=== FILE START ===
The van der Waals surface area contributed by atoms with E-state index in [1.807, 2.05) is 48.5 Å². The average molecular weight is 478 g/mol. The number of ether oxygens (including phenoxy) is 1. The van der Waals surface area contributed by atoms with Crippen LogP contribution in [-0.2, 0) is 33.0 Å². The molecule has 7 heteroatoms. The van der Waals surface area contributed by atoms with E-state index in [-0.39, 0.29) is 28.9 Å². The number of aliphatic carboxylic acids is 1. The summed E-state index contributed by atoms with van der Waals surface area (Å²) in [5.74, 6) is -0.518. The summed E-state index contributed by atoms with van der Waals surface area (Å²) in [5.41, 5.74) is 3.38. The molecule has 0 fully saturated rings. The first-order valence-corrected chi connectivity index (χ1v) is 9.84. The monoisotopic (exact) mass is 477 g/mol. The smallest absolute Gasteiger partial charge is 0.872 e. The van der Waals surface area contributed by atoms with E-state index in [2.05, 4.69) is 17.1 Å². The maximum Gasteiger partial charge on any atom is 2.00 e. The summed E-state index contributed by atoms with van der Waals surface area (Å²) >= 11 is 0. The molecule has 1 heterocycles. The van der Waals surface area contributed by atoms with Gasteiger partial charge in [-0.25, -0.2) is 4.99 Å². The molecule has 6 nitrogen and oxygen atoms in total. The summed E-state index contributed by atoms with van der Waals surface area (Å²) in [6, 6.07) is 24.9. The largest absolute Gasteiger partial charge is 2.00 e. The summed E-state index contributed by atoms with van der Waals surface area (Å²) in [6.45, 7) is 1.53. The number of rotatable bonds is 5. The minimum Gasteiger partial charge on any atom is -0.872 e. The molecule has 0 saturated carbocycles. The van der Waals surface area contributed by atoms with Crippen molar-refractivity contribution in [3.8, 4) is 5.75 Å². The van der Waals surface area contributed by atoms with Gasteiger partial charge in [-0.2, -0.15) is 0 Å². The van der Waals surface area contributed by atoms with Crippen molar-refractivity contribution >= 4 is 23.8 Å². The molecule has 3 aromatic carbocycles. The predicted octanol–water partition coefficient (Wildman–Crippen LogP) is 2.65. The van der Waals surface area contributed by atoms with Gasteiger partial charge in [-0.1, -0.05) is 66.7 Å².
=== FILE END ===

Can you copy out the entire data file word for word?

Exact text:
The van der Waals surface area contributed by atoms with E-state index in [1.807, 2.05) is 48.5 Å². The average molecular weight is 478 g/mol. The number of ether oxygens (including phenoxy) is 1. The van der Waals surface area contributed by atoms with Crippen LogP contribution in [-0.2, 0) is 33.0 Å². The molecule has 7 heteroatoms. The van der Waals surface area contributed by atoms with E-state index in [-0.39, 0.29) is 28.9 Å². The number of aliphatic carboxylic acids is 1. The summed E-state index contributed by atoms with van der Waals surface area (Å²) in [5.74, 6) is -0.518. The summed E-state index contributed by atoms with van der Waals surface area (Å²) in [5.41, 5.74) is 3.38. The molecule has 0 fully saturated rings. The first-order valence-corrected chi connectivity index (χ1v) is 9.84. The monoisotopic (exact) mass is 477 g/mol. The smallest absolute Gasteiger partial charge is 0.872 e. The van der Waals surface area contributed by atoms with E-state index in [2.05, 4.69) is 17.1 Å². The maximum Gasteiger partial charge on any atom is 2.00 e. The summed E-state index contributed by atoms with van der Waals surface area (Å²) >= 11 is 0. The molecule has 1 heterocycles. The van der Waals surface area contributed by atoms with Gasteiger partial charge in [-0.25, -0.2) is 4.99 Å². The molecule has 6 nitrogen and oxygen atoms in total. The summed E-state index contributed by atoms with van der Waals surface area (Å²) in [6, 6.07) is 24.9. The largest absolute Gasteiger partial charge is 2.00 e. The summed E-state index contributed by atoms with van der Waals surface area (Å²) in [6.45, 7) is 1.53. The number of rotatable bonds is 5. The minimum Gasteiger partial charge on any atom is -0.872 e. The molecule has 0 saturated carbocycles. The van der Waals surface area contributed by atoms with Crippen molar-refractivity contribution in [3.8, 4) is 5.75 Å². The van der Waals surface area contributed by atoms with Gasteiger partial charge in [-0.2, -0.15) is 0 Å². The van der Waals surface area contributed by atoms with Crippen molar-refractivity contribution >= 4 is 23.8 Å². The molecule has 3 aromatic carbocycles. The predicted octanol–water partition coefficient (Wildman–Crippen LogP) is 2.65. The van der Waals surface area contributed by atoms with Gasteiger partial charge in [-0.1, -0.05) is 66.7 Å².